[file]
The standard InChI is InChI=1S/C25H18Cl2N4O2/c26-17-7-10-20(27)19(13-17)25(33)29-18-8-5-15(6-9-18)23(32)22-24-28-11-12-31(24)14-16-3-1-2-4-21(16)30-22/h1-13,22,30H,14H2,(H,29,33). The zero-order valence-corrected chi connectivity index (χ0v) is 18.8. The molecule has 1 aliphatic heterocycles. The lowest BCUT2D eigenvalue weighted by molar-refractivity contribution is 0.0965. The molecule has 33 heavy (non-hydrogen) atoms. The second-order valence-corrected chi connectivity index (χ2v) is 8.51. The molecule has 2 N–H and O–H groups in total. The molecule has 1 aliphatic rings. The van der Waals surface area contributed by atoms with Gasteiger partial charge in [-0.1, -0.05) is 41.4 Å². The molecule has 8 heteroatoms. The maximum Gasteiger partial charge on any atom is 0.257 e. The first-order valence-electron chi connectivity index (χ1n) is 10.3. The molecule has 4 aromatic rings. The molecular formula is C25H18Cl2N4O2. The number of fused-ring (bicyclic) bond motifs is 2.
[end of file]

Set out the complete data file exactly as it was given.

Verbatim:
The standard InChI is InChI=1S/C25H18Cl2N4O2/c26-17-7-10-20(27)19(13-17)25(33)29-18-8-5-15(6-9-18)23(32)22-24-28-11-12-31(24)14-16-3-1-2-4-21(16)30-22/h1-13,22,30H,14H2,(H,29,33). The zero-order valence-corrected chi connectivity index (χ0v) is 18.8. The molecule has 1 aliphatic heterocycles. The lowest BCUT2D eigenvalue weighted by molar-refractivity contribution is 0.0965. The molecule has 33 heavy (non-hydrogen) atoms. The second-order valence-corrected chi connectivity index (χ2v) is 8.51. The molecule has 2 N–H and O–H groups in total. The molecule has 1 aliphatic rings. The van der Waals surface area contributed by atoms with Gasteiger partial charge in [-0.1, -0.05) is 41.4 Å². The molecule has 8 heteroatoms. The maximum Gasteiger partial charge on any atom is 0.257 e. The first-order valence-electron chi connectivity index (χ1n) is 10.3. The molecule has 4 aromatic rings. The molecular formula is C25H18Cl2N4O2. The number of fused-ring (bicyclic) bond motifs is 2.